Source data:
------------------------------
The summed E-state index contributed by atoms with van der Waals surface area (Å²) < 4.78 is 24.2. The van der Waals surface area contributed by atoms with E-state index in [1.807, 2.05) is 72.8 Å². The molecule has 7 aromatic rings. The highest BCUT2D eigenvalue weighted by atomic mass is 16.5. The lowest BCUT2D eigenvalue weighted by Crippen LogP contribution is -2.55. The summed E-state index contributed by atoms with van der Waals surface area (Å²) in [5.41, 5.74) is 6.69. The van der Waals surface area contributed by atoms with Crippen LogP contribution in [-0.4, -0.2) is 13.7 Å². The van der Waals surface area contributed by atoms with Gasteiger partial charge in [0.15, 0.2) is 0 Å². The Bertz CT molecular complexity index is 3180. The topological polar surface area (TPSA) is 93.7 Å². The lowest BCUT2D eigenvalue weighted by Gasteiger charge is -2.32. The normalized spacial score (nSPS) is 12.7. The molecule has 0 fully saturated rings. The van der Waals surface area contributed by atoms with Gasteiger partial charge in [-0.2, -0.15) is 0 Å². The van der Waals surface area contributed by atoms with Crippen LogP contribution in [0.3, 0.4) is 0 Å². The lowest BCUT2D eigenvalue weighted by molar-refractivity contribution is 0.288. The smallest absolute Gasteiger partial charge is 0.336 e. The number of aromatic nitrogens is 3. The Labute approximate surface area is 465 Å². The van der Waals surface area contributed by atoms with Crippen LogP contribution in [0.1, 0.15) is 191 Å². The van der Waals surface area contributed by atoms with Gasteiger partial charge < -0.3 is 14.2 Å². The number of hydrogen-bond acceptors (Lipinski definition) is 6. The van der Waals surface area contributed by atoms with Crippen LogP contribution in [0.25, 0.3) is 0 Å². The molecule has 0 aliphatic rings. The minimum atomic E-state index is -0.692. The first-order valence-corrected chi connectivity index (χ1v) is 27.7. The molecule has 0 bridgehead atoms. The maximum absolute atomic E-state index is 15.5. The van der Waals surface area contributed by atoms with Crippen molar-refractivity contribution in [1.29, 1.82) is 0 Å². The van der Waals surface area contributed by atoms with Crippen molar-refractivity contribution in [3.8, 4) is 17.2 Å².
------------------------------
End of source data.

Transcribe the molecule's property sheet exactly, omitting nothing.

The summed E-state index contributed by atoms with van der Waals surface area (Å²) < 4.78 is 24.2. The van der Waals surface area contributed by atoms with E-state index in [1.807, 2.05) is 72.8 Å². The molecule has 7 aromatic rings. The highest BCUT2D eigenvalue weighted by atomic mass is 16.5. The lowest BCUT2D eigenvalue weighted by Crippen LogP contribution is -2.55. The summed E-state index contributed by atoms with van der Waals surface area (Å²) in [5.41, 5.74) is 6.69. The van der Waals surface area contributed by atoms with Crippen LogP contribution in [-0.4, -0.2) is 13.7 Å². The van der Waals surface area contributed by atoms with Gasteiger partial charge in [0.15, 0.2) is 0 Å². The Bertz CT molecular complexity index is 3180. The topological polar surface area (TPSA) is 93.7 Å². The lowest BCUT2D eigenvalue weighted by Gasteiger charge is -2.32. The normalized spacial score (nSPS) is 12.7. The molecule has 0 fully saturated rings. The van der Waals surface area contributed by atoms with Gasteiger partial charge in [-0.2, -0.15) is 0 Å². The van der Waals surface area contributed by atoms with Crippen LogP contribution in [0.3, 0.4) is 0 Å². The lowest BCUT2D eigenvalue weighted by molar-refractivity contribution is 0.288. The smallest absolute Gasteiger partial charge is 0.336 e. The number of aromatic nitrogens is 3. The Labute approximate surface area is 465 Å². The van der Waals surface area contributed by atoms with Crippen LogP contribution in [0.1, 0.15) is 191 Å². The van der Waals surface area contributed by atoms with Gasteiger partial charge < -0.3 is 14.2 Å². The number of hydrogen-bond acceptors (Lipinski definition) is 6. The van der Waals surface area contributed by atoms with Crippen LogP contribution in [0.25, 0.3) is 0 Å². The molecule has 0 aliphatic rings. The minimum atomic E-state index is -0.692. The first-order valence-corrected chi connectivity index (χ1v) is 27.7. The molecule has 0 bridgehead atoms. The maximum absolute atomic E-state index is 15.5. The van der Waals surface area contributed by atoms with Crippen molar-refractivity contribution in [1.29, 1.82) is 0 Å². The van der Waals surface area contributed by atoms with Crippen molar-refractivity contribution in [3.8, 4) is 17.2 Å².